The Nigerian Customs Service said it broke a record in revenue collection, making N486 billion in six months as against N385 billion in 2016.
Joseph Attah, spokesman for the Nigerian Customs Service told the News Agency of Nigeria in Abuja on Wednesday that the amount realized is higher than N385 billion generated the same period of 2016.
Mr Attah said the service also recorded 3,798 seizures with a Duty Paid Value (DPV) of over N7 billion from January to June.
The spokesman said the agency made a seizure of 3,106, with a DPV of over N4 billion within the same period in 2016.
Mr Attah attributed the increase in revenue collection and seizure to the Comptroller-General of Customs zero tolerance on smuggling and the support given to officers and men to perform effectively.
“You will recall that around November 2016 to February, the CGC embarked on decisive reforms, and there was massive redeployment of officers and men.
“Also, there was the establishment of compliance team that is beefing up security at the borders, to block all non-revenue leakages.
“This is yielding result because when you block revenue leakages, when you effectively police the border, and deploy men and resources, what happens is that more smugglers are intercepted, more seizures are made.”
He said that when there was an increase in the level of compliance, it would boost the revenue collection of the service.
The Comptroller-General of Customs, Hameed Ali, had earlier disclosed that the service generated N720 billion in 2016.
He made this known while defending the budget of the service before the Senate Committee on Customs, Excise and Tariff on Monday in Abuja.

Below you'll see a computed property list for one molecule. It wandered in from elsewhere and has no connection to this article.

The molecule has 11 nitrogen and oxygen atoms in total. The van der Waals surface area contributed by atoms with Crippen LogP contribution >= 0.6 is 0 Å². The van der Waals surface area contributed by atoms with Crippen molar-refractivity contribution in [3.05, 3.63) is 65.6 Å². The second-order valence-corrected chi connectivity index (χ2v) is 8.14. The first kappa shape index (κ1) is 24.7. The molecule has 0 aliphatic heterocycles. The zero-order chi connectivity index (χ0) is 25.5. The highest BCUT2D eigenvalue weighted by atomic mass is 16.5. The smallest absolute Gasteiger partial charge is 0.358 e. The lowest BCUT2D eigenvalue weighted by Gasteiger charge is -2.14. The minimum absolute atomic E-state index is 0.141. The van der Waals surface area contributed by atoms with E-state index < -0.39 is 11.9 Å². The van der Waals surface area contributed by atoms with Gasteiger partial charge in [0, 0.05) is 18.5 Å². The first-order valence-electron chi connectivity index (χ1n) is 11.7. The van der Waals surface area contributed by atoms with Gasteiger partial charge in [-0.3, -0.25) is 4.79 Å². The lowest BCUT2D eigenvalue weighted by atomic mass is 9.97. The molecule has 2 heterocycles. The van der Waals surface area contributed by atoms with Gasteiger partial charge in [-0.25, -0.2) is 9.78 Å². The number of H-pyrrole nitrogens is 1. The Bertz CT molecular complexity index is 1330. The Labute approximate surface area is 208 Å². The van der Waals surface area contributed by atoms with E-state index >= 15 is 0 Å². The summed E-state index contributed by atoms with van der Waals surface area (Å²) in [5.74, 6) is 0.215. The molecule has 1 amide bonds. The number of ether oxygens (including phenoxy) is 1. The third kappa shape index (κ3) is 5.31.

It was a subsidiary budget defence for Nigeria Customs Service as a revenue generating agency of government.
Ali said that the approved revenue target for 2016 was N937 billion comprising of 862 billion for the federation and N75 billion for non-federation.
He added that the service, however, collected total revenue of N720.7 billion or 77 per cent during the period.
He stressed that the revenue collected was with a negative variance of N 216.6 billion or 23 per cent when compared with the target for the year.
The comptroller-general noted that the revenue performance of N720.7 billion in 2016 had a negative variance of N13.6 billion or 1.9 per cent when compared with N734 billion collected in 2015.
”During the period under review the service also collected the sum of N177.93 billion as VAT on imports thereby bringing the total collection to N898.67 billion.
”The shortfall in the performance is due to the fact that no revenue was collected on luxury items and polished rice levy because of lack of legal backing to enforce collection of luxury items and no importation of polished rice.
”Also responsible is restriction of 41 items from accessing foreign exchange at official window as well as high exchange rate of naira against other foreign currencies increased the tax base of goods imported and reduced volume of trade.
”The scanners at the various Customs scanning sites are not functioning. This factor has adversely contributed to the services inability to carry out effective examination for selected consignments.
“Presently, only two commodities, cigarette and alcoholic beverages are under excise control and this did not help in the achievement of the N63.8 billion excise revenue target in the 2016 budget.
“The porous nature of the nation’s borders encourage smuggling activities and this constitutes some reasonable setbacks in the 2016 revenue collected,” he said.